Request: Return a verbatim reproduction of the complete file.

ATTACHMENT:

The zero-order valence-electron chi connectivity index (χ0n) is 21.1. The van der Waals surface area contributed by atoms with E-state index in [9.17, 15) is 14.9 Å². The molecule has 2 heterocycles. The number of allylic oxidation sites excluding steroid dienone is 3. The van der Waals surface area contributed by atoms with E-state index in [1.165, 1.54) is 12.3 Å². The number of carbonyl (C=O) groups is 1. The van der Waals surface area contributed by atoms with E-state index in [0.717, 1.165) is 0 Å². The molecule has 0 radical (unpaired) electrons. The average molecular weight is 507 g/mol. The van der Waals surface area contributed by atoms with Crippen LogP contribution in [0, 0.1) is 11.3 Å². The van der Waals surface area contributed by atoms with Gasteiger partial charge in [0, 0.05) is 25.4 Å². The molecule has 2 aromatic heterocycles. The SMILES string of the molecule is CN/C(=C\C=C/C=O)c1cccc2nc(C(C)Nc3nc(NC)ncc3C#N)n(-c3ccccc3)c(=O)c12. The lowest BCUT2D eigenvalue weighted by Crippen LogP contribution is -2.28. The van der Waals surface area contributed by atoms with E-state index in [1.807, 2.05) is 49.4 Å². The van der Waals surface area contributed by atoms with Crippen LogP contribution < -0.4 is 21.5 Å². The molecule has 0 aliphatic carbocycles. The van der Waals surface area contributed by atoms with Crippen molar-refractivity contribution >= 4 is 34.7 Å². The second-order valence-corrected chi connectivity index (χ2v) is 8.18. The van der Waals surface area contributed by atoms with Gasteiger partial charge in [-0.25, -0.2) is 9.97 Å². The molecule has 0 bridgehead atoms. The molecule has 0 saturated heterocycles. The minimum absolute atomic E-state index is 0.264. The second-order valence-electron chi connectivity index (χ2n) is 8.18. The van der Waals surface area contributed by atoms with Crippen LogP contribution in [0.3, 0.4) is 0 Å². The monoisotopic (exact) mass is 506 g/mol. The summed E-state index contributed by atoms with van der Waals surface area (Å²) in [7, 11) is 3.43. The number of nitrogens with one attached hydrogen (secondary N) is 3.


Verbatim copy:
The zero-order valence-electron chi connectivity index (χ0n) is 21.1. The van der Waals surface area contributed by atoms with E-state index in [9.17, 15) is 14.9 Å². The molecule has 2 heterocycles. The number of allylic oxidation sites excluding steroid dienone is 3. The van der Waals surface area contributed by atoms with E-state index in [1.165, 1.54) is 12.3 Å². The number of carbonyl (C=O) groups is 1. The van der Waals surface area contributed by atoms with E-state index in [0.717, 1.165) is 0 Å². The molecule has 0 radical (unpaired) electrons. The average molecular weight is 507 g/mol. The van der Waals surface area contributed by atoms with Crippen LogP contribution in [0, 0.1) is 11.3 Å². The van der Waals surface area contributed by atoms with Gasteiger partial charge in [0, 0.05) is 25.4 Å². The molecule has 2 aromatic heterocycles. The SMILES string of the molecule is CN/C(=C\C=C/C=O)c1cccc2nc(C(C)Nc3nc(NC)ncc3C#N)n(-c3ccccc3)c(=O)c12. The lowest BCUT2D eigenvalue weighted by Crippen LogP contribution is -2.28. The van der Waals surface area contributed by atoms with E-state index in [1.807, 2.05) is 49.4 Å². The van der Waals surface area contributed by atoms with Crippen LogP contribution < -0.4 is 21.5 Å². The molecule has 0 aliphatic carbocycles. The van der Waals surface area contributed by atoms with Crippen molar-refractivity contribution >= 4 is 34.7 Å². The second-order valence-corrected chi connectivity index (χ2v) is 8.18. The van der Waals surface area contributed by atoms with Gasteiger partial charge in [-0.25, -0.2) is 9.97 Å². The molecule has 0 bridgehead atoms. The molecule has 0 saturated heterocycles. The minimum absolute atomic E-state index is 0.264. The second-order valence-electron chi connectivity index (χ2n) is 8.18. The van der Waals surface area contributed by atoms with Crippen LogP contribution in [0.3, 0.4) is 0 Å². The monoisotopic (exact) mass is 506 g/mol. The summed E-state index contributed by atoms with van der Waals surface area (Å²) in [7, 11) is 3.43. The number of nitrogens with one attached hydrogen (secondary N) is 3.